Originally Posted by mcl
...or it could be the line doubler in the computer providing the signal. Computers don't typically produce interlaced video these days. It's 480p because the computer's outputting 480p. The bandwidth for 480i and 480p is identical; the only difference is the scanline sequence. One's interlaced (i), one's progressive (p).
You need look no further than any progressive DVD player for evidence. They output 480p day and night, over S-Video. You do not need component connections for 480p, because the bandwidth's the same as that of standard NTSC.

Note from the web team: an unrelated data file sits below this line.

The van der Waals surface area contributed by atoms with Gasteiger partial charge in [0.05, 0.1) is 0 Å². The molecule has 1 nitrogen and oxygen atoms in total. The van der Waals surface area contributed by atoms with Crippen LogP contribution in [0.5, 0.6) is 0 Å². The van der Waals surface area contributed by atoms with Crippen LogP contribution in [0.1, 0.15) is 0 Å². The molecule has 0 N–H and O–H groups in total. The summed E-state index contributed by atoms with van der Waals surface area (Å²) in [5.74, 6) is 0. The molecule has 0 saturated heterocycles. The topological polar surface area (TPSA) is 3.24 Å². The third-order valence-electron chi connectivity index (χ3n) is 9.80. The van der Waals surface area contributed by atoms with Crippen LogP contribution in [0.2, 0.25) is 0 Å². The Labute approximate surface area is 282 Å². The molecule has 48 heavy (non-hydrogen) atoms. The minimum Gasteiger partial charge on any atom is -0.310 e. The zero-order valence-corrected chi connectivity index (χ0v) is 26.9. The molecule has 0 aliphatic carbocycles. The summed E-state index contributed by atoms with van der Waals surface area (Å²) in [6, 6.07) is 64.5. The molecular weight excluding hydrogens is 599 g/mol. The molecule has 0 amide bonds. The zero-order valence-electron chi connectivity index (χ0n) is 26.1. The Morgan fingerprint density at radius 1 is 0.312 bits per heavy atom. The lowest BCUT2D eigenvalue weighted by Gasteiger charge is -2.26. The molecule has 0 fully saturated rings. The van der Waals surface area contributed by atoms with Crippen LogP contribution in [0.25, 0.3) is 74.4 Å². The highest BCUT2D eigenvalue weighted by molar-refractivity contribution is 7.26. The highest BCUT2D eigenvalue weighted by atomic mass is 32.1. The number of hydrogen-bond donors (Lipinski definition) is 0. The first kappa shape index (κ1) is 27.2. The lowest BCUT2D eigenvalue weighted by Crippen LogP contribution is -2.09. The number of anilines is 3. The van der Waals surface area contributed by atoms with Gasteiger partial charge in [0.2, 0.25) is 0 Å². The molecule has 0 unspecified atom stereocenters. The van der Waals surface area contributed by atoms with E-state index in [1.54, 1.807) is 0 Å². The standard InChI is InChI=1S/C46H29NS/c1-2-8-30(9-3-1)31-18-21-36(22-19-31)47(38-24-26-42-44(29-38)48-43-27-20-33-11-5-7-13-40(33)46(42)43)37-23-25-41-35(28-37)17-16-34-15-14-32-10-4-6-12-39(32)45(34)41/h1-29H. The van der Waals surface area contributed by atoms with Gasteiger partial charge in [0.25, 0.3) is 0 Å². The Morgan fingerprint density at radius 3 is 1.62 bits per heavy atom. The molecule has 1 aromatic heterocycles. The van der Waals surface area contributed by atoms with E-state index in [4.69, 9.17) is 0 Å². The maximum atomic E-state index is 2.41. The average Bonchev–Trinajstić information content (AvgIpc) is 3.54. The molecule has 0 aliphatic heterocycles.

How is that possible? NTSC is 60fields/second interlaced, or 30 frams per second. 480p is 60 frames per second. 480p should take about twice the bandwidth of 480i.
Progressive scan DVD-players do not output 480p through S-Video. One must use Component video to use the Progressive scan feature. I am quite sure of this.
I don't think the component video output of the 8790 is just a conversion of the S-Video signals. It must be a 2-mode connector to support s-video and component video. It is impossible to separate the R-Y and B-Y channels from the C channel of S-Video without the use of sophisticated equipment. Which means that when in Component video mode, the connectors are no longer carrying the Y/C of s-video but rather YPrPb.